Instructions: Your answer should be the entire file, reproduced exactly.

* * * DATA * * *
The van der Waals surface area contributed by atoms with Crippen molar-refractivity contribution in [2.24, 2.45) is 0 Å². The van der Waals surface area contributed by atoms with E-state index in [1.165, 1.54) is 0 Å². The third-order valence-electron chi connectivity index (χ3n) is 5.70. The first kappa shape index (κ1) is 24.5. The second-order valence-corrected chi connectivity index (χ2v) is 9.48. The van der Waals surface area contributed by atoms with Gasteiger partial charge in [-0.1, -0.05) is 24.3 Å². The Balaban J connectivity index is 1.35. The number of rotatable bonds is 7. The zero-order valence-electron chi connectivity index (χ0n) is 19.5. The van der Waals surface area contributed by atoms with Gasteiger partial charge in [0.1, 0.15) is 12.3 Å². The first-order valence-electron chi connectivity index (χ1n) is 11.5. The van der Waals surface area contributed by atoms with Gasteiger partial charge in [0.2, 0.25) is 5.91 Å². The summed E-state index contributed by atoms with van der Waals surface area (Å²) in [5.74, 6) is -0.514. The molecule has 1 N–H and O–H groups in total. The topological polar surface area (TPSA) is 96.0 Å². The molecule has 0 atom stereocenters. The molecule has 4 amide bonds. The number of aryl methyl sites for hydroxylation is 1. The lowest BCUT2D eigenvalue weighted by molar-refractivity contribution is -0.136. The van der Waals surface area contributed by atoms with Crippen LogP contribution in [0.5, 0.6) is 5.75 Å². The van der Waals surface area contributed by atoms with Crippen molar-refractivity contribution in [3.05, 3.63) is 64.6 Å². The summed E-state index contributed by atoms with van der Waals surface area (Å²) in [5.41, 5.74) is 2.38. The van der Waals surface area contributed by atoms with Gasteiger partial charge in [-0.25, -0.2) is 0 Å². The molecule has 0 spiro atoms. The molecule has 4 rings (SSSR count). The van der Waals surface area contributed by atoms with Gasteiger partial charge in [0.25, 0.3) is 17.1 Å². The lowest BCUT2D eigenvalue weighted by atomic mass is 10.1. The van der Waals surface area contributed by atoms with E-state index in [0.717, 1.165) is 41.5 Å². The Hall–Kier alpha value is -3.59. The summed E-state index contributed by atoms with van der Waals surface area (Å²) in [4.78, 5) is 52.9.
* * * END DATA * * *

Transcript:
The van der Waals surface area contributed by atoms with Crippen molar-refractivity contribution in [2.24, 2.45) is 0 Å². The van der Waals surface area contributed by atoms with E-state index in [1.165, 1.54) is 0 Å². The third-order valence-electron chi connectivity index (χ3n) is 5.70. The first kappa shape index (κ1) is 24.5. The second-order valence-corrected chi connectivity index (χ2v) is 9.48. The van der Waals surface area contributed by atoms with Gasteiger partial charge in [-0.1, -0.05) is 24.3 Å². The Balaban J connectivity index is 1.35. The number of rotatable bonds is 7. The zero-order valence-electron chi connectivity index (χ0n) is 19.5. The van der Waals surface area contributed by atoms with Gasteiger partial charge in [0.1, 0.15) is 12.3 Å². The first-order valence-electron chi connectivity index (χ1n) is 11.5. The van der Waals surface area contributed by atoms with Gasteiger partial charge in [0.2, 0.25) is 5.91 Å². The summed E-state index contributed by atoms with van der Waals surface area (Å²) in [5.74, 6) is -0.514. The molecule has 1 N–H and O–H groups in total. The topological polar surface area (TPSA) is 96.0 Å². The molecule has 0 atom stereocenters. The molecule has 4 amide bonds. The number of aryl methyl sites for hydroxylation is 1. The lowest BCUT2D eigenvalue weighted by molar-refractivity contribution is -0.136. The van der Waals surface area contributed by atoms with Crippen LogP contribution in [0.5, 0.6) is 5.75 Å². The van der Waals surface area contributed by atoms with Crippen molar-refractivity contribution in [3.05, 3.63) is 64.6 Å². The summed E-state index contributed by atoms with van der Waals surface area (Å²) in [5.41, 5.74) is 2.38. The van der Waals surface area contributed by atoms with Gasteiger partial charge in [-0.25, -0.2) is 0 Å². The molecule has 0 spiro atoms. The molecule has 4 rings (SSSR count). The van der Waals surface area contributed by atoms with Gasteiger partial charge in [0.25, 0.3) is 17.1 Å². The lowest BCUT2D eigenvalue weighted by atomic mass is 10.1. The van der Waals surface area contributed by atoms with E-state index in [0.717, 1.165) is 41.5 Å². The Hall–Kier alpha value is -3.59. The summed E-state index contributed by atoms with van der Waals surface area (Å²) in [4.78, 5) is 52.9.